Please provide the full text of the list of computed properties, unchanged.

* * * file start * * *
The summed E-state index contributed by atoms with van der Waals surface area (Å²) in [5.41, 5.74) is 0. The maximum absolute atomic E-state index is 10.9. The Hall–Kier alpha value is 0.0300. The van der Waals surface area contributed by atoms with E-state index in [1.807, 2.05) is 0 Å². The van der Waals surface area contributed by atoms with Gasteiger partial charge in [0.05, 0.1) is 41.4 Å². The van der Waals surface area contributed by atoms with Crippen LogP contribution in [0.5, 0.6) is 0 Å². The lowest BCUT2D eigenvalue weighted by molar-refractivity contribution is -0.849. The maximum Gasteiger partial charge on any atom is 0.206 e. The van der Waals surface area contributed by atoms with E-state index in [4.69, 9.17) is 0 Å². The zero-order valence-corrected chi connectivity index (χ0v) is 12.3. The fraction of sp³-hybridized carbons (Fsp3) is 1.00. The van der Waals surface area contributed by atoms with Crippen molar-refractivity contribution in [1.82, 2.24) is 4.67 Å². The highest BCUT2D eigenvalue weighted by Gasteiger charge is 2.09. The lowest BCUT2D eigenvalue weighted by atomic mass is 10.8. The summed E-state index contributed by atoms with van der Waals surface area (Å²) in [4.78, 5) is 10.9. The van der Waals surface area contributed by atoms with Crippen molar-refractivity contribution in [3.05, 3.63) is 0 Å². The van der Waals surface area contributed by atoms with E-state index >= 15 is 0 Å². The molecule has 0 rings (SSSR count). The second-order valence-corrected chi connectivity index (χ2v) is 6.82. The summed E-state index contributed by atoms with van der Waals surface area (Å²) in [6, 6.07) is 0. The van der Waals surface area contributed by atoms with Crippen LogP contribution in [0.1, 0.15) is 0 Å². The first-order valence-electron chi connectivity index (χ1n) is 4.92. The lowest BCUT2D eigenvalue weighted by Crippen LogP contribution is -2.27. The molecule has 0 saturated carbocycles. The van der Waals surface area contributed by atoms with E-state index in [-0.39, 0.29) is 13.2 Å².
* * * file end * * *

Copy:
The summed E-state index contributed by atoms with van der Waals surface area (Å²) in [5.41, 5.74) is 0. The maximum absolute atomic E-state index is 10.9. The Hall–Kier alpha value is 0.0300. The van der Waals surface area contributed by atoms with E-state index in [1.807, 2.05) is 0 Å². The van der Waals surface area contributed by atoms with Gasteiger partial charge in [0.05, 0.1) is 41.4 Å². The van der Waals surface area contributed by atoms with Crippen LogP contribution in [0.5, 0.6) is 0 Å². The lowest BCUT2D eigenvalue weighted by molar-refractivity contribution is -0.849. The maximum Gasteiger partial charge on any atom is 0.206 e. The van der Waals surface area contributed by atoms with E-state index in [4.69, 9.17) is 0 Å². The zero-order valence-corrected chi connectivity index (χ0v) is 12.3. The fraction of sp³-hybridized carbons (Fsp3) is 1.00. The van der Waals surface area contributed by atoms with Crippen molar-refractivity contribution in [1.82, 2.24) is 4.67 Å². The highest BCUT2D eigenvalue weighted by Gasteiger charge is 2.09. The lowest BCUT2D eigenvalue weighted by atomic mass is 10.8. The summed E-state index contributed by atoms with van der Waals surface area (Å²) in [4.78, 5) is 10.9. The van der Waals surface area contributed by atoms with Crippen molar-refractivity contribution in [3.05, 3.63) is 0 Å². The van der Waals surface area contributed by atoms with E-state index >= 15 is 0 Å². The molecule has 0 rings (SSSR count). The second-order valence-corrected chi connectivity index (χ2v) is 6.82. The summed E-state index contributed by atoms with van der Waals surface area (Å²) in [6, 6.07) is 0. The van der Waals surface area contributed by atoms with Crippen LogP contribution in [0.1, 0.15) is 0 Å². The first-order valence-electron chi connectivity index (χ1n) is 4.92. The lowest BCUT2D eigenvalue weighted by Crippen LogP contribution is -2.27. The molecule has 0 saturated carbocycles. The van der Waals surface area contributed by atoms with E-state index in [-0.39, 0.29) is 13.2 Å².